A beginner’s guide to the Faroe Islands
One of the most remote and most overlooked corners of Europe, the self-governing Faroe Islands might be part of the kingdom of Denmark but they believe in doing things their way. A long weekend is just sufficient to see why those who find themselves there can’t get enough of the place. In part, it reminds the traveller of Iceland, Norway, Scotland and even the Yorkshire Dales, but in truth it’s all of them and none of them.
Flights are operated by two airlines: Atlantic Airways and SAS. There’s a twice-weekly direct flight from Edinburgh to Vagar Airport. Flight time is around an hour. However, if you have onward connections, particularly on the inbound leg, it’s wise to allow a longer than usual layover because flights are often affected by bad weather. All other flights from the UK are indirect, with the greatest number of connections via Copenhagen as you’d expect.
If you have plenty of time, or are happy to be constrained by public transport routes, it is possible to get around without your own vehicle. An airport bus connects Vagar Airport with the capital Tórshavn. In town, the centre is compact and walking between the main sights is easily doable. In addition, there’s a free bus that links Tórshavn to historic Kirkjubøur. Ferries are as reliable as they can be given the wild weather, but cheap, particularly if you walk on. For instance, foot passengers travelling from Gamlarætt to Skopun on Sandoy Island pay just DKK 40 return (less than £5) while a car costs under £20. Multi-day travel cards might work out cost effective if you are travelling around a lot; they cost DKK 500 for four days and are valid on all buses and most ferries.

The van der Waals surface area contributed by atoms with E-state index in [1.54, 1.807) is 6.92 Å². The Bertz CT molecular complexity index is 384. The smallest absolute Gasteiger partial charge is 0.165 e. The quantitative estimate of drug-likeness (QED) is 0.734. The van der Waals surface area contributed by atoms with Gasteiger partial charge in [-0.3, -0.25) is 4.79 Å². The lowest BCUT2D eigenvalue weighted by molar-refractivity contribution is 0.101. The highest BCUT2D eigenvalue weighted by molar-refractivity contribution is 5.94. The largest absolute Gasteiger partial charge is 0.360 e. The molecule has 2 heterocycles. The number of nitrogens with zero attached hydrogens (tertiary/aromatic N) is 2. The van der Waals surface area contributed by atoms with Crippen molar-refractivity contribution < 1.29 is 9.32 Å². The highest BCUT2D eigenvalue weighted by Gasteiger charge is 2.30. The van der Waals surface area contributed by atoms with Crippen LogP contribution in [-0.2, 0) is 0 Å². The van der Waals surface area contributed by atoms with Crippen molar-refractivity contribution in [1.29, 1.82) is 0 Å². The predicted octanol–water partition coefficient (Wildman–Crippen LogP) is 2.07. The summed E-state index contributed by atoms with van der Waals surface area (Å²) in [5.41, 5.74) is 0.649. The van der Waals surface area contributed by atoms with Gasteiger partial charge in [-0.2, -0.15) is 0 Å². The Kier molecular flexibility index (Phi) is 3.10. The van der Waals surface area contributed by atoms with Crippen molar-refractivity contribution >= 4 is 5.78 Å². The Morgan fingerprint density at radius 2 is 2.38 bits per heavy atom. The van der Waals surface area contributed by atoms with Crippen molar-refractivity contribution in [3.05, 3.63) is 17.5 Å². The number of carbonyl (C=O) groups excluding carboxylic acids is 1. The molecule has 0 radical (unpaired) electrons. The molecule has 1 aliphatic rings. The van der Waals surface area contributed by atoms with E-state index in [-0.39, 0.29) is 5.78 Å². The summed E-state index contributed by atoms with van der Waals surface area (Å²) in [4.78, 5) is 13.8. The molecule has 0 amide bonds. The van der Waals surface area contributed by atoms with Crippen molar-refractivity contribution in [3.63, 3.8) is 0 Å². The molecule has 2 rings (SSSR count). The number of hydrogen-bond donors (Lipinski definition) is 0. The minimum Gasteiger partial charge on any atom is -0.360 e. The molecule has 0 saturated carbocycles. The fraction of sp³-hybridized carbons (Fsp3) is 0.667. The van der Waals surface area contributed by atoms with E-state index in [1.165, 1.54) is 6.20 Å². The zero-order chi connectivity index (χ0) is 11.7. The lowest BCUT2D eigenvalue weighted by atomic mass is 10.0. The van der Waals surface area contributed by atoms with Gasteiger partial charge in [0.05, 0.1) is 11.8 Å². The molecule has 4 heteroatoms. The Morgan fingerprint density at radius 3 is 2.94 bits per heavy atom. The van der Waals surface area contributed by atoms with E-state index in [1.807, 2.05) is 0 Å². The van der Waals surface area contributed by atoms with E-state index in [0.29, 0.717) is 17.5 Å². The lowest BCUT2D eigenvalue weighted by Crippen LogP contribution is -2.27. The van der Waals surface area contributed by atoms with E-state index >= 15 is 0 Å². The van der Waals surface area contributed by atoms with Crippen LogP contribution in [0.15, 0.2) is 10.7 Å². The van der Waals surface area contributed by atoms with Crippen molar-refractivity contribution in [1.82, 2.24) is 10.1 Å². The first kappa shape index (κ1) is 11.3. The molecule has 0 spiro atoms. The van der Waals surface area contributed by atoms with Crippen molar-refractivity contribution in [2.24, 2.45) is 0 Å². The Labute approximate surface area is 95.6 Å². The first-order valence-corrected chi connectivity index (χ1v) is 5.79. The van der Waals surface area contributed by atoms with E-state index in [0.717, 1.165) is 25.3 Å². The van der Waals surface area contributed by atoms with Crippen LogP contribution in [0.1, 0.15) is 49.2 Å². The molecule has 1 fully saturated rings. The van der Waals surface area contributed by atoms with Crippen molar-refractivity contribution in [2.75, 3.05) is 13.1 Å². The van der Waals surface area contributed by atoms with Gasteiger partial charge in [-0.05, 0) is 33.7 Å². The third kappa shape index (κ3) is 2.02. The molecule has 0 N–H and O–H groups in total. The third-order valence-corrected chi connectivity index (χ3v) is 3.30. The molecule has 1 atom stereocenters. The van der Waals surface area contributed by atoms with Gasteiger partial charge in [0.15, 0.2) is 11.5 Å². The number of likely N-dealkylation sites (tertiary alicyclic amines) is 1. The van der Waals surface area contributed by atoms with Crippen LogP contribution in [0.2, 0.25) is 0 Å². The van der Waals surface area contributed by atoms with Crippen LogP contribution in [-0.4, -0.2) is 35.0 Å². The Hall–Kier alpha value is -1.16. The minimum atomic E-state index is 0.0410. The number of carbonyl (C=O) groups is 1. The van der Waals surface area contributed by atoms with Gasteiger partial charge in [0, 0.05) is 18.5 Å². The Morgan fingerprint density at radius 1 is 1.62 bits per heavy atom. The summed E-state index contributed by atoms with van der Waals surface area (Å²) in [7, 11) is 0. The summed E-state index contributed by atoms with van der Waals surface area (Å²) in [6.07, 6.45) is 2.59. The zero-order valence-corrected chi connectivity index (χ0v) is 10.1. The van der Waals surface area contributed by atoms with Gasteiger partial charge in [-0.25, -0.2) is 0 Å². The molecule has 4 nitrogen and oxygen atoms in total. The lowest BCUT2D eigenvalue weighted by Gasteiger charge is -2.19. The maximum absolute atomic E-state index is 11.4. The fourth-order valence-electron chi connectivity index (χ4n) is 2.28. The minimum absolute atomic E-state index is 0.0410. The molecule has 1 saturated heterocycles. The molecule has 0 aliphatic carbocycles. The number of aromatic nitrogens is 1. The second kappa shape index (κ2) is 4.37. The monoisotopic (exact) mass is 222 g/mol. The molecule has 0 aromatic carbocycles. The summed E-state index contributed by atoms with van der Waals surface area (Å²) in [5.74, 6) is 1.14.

For timetables, visit the Strandfaraskip website:
Car rental is best if you wish to get off the beaten track. We rented from 62°N which is affiliated to Hertz, Europcar and Sixt, but there are several other agencies. Typically, prices start at around DKK 600 (£70) per day for a small car. In my experience, roads were good quality and drivers courteous, but the buffetting wind can be disconcerting if you’re not used to it. The Visit Faroe Islands website has plenty of sound advice about driving conditions and rules of the road as well as this useful graphic:
Helicopter rides are also possible if the weather is playing ball, which sadly it wasn’t during my trip. A community initiative means that transport is subsidised, meaning you can be airborne for a tenner. A chopper transfer from Vagar to Tórshavn bookable through Atlantic Airways costs DKK 215 (about £25). Fares between other islands cost from DKK 85 to DKK 360. More here: https://www.atlantic.fo/en/book-and-plan/helicopter/fares/
What to see